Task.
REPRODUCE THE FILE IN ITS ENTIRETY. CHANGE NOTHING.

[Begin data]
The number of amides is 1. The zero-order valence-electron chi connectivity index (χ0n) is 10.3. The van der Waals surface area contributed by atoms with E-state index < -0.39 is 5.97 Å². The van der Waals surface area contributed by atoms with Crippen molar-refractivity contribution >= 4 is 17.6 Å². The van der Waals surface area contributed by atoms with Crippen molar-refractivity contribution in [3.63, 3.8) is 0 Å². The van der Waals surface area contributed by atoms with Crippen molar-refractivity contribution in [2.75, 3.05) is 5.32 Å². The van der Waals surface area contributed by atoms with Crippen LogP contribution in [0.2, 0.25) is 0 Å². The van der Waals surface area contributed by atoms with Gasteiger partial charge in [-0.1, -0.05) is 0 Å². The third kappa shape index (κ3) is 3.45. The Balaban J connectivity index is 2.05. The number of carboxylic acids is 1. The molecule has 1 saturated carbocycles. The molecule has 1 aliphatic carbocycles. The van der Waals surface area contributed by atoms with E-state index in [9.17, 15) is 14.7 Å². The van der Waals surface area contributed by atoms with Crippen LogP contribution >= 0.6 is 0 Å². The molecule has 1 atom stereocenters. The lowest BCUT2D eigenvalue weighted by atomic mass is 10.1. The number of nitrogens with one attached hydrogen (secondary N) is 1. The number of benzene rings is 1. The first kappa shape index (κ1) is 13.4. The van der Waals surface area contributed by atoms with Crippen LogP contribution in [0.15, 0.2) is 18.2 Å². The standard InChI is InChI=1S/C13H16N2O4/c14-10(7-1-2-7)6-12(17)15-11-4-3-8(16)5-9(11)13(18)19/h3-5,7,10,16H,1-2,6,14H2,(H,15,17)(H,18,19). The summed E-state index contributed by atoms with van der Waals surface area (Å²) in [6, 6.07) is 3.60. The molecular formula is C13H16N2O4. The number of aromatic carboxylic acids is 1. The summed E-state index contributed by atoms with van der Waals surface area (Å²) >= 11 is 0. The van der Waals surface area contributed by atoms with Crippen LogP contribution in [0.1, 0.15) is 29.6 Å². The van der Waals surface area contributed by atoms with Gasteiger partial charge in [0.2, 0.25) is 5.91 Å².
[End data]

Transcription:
The number of amides is 1. The zero-order valence-electron chi connectivity index (χ0n) is 10.3. The van der Waals surface area contributed by atoms with E-state index < -0.39 is 5.97 Å². The van der Waals surface area contributed by atoms with Crippen molar-refractivity contribution >= 4 is 17.6 Å². The van der Waals surface area contributed by atoms with Crippen molar-refractivity contribution in [3.63, 3.8) is 0 Å². The van der Waals surface area contributed by atoms with Crippen molar-refractivity contribution in [2.75, 3.05) is 5.32 Å². The van der Waals surface area contributed by atoms with Crippen LogP contribution in [0.2, 0.25) is 0 Å². The van der Waals surface area contributed by atoms with Gasteiger partial charge in [-0.1, -0.05) is 0 Å². The third kappa shape index (κ3) is 3.45. The Balaban J connectivity index is 2.05. The number of carboxylic acids is 1. The molecule has 1 saturated carbocycles. The molecule has 1 aliphatic carbocycles. The van der Waals surface area contributed by atoms with E-state index in [9.17, 15) is 14.7 Å². The van der Waals surface area contributed by atoms with Crippen LogP contribution >= 0.6 is 0 Å². The molecule has 1 atom stereocenters. The lowest BCUT2D eigenvalue weighted by atomic mass is 10.1. The number of nitrogens with one attached hydrogen (secondary N) is 1. The number of benzene rings is 1. The first kappa shape index (κ1) is 13.4. The van der Waals surface area contributed by atoms with Crippen LogP contribution in [0.15, 0.2) is 18.2 Å². The standard InChI is InChI=1S/C13H16N2O4/c14-10(7-1-2-7)6-12(17)15-11-4-3-8(16)5-9(11)13(18)19/h3-5,7,10,16H,1-2,6,14H2,(H,15,17)(H,18,19). The summed E-state index contributed by atoms with van der Waals surface area (Å²) in [6, 6.07) is 3.60. The molecular formula is C13H16N2O4. The number of aromatic carboxylic acids is 1. The summed E-state index contributed by atoms with van der Waals surface area (Å²) >= 11 is 0. The van der Waals surface area contributed by atoms with Crippen LogP contribution in [0.1, 0.15) is 29.6 Å². The van der Waals surface area contributed by atoms with Gasteiger partial charge in [0.2, 0.25) is 5.91 Å².